Published June 4, 2024

Canadian D-Day veteran Bill Cameron dies just days before 80th anniversary events

By Sarah Ritchie
Cameron is seen in an undated handout photo. THE CANADIAN PRESS/HO-Veterans Affairs Canada

Bill Cameron was looking forward to this week for a long time. 

The Second World War veteran was planning to be part of Canada's delegation heading to Normandy, France, to mark the 80th anniversary of D-Day on June 6. 

Last Friday, his daughters Cheryl Powell and Donna Roy helped him get ready and the three had lunch together. 

After months of preparation, including getting medical clearance, everything was set for a Saturday morning flight from Vancouver. 

Sadly, Cameron fell ill and died the night before at 100 years old.

"We just couldn't believe it," Roy said in an interview. "His bag was totally packed. We were ready to pick him up." 

Powell said the staff at the care home where he lived had planned a special sendoff, knowing how excited he was for the trip. The last few days have been surreal, she said. 

"He went for the 70th (anniversary), he was there for the 75th, and he so wanted to go to the 80th, knowing that it was his last time to stand on Juno Beach to just honour those other vets," Roy said. 

Cameron's death leaves the Canadian delegation with just 13 veterans, between the ages of 99 and 104. It seems likely that this will be the last major anniversary event to involve the men who witnessed D-Day.

June 6, 1944, marked the beginning of the bloody 11-week Battle of Normandy and the start of the Allied liberation of France. 

Almost 160,000 troops landed on the beaches of Normandy that day, including around 14,000 Canadians. Cameron was a gunner on board HMCS Kitchener, which helped protect American troops landing at Omaha Beach.

The landing was devastating: 4,414 Allied troops were killed on D-Day and more than 5,000 were wounded.

During the Battle of Normandy, 73,000 Allied forces were killed and 153,000 wounded. The battle — and especially Allied bombings of French villages and cities — killed around 20,000 French civilians.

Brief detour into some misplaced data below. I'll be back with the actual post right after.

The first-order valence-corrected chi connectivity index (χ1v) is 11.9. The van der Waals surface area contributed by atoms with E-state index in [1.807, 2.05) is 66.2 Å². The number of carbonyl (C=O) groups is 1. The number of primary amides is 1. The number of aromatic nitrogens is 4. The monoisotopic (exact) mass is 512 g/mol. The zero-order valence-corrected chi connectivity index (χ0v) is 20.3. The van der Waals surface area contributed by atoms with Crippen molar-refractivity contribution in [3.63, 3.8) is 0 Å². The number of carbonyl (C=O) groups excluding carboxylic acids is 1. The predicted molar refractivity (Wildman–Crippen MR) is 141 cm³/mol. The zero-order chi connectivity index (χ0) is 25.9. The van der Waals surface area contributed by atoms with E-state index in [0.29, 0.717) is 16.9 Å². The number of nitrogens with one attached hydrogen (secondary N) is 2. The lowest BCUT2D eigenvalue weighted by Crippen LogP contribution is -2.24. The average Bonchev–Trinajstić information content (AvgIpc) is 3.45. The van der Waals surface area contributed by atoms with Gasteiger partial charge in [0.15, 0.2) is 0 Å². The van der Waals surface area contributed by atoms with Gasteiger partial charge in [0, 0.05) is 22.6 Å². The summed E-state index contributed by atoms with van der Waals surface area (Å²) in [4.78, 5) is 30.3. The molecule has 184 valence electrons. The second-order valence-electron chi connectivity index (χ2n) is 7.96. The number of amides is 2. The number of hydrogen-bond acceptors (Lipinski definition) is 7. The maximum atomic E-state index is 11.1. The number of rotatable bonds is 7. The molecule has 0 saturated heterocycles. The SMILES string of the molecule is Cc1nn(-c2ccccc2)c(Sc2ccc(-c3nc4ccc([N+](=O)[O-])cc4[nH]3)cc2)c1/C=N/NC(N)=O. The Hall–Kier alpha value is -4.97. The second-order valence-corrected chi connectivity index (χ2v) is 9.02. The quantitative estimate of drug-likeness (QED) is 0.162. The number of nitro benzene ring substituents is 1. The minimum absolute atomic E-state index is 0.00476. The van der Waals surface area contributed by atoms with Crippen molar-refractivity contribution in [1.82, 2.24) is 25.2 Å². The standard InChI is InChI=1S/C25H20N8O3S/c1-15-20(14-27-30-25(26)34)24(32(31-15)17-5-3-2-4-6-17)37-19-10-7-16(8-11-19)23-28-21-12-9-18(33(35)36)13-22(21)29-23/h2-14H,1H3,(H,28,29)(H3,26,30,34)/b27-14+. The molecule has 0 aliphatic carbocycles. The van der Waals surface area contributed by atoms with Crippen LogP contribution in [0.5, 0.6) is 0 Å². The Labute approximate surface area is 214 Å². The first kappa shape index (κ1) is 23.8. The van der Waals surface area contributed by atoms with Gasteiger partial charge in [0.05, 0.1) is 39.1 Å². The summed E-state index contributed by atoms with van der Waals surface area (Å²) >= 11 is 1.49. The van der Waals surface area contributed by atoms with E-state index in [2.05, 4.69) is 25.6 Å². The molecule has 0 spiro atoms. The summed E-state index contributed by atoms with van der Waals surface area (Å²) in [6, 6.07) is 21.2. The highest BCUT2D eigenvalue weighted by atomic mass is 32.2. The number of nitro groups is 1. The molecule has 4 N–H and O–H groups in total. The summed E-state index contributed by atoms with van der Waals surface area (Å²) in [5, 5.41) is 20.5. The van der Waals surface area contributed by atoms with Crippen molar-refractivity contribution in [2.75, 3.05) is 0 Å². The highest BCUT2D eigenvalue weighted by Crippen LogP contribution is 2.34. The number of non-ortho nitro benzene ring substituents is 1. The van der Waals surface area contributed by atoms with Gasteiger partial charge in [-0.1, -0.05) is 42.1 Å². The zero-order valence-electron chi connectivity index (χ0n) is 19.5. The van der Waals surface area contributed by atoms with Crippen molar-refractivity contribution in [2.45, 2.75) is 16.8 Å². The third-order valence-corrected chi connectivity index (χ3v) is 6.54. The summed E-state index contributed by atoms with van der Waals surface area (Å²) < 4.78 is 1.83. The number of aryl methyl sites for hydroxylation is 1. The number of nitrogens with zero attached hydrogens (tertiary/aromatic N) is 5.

The exact German casualties aren't known, but historians estimate between 4,000 and 9,000 men were killed, wounded or missing during the D-Day invasion alone. About 22,000 German soldiers are among the many buried around Normandy.

"He really felt that there should be more acknowledgment and education so that we don't ever forget," Powell said.

In his final years Cameron spent a lot of time reading about the war, and about D-Day in particular. 

He was a lifelong learner, his daughters said, and a problem-solver. He also loved taking trips in his RV.

"We have an RV, too. And yeah, I know exactly how the thing works just because I was alongside Dad," Roy said.

In January the family held "quite the party" for Cameron's 100th birthday. Just a couple of weeks ago he met his youngest great-grandchild, a little girl named Olivia Billy in his honour. 

The family will hold a celebration of his life later in the summer.

On Thursday, Cameron's grandson Craig Powell and his wife, Rachel Soares, will take his place at the Canadian ceremony. His daughters are planning to watch from afar in Surrey, B.C.

"It'll be hard," Powell said. "It won't be easy, but we'll definitely do it to honour Dad."

This report by The Canadian Press was first published June 4, 2024.

— With files from The Associated Press.

This is a corrected story. A previous version said Cameron served on HMCS Kingston.

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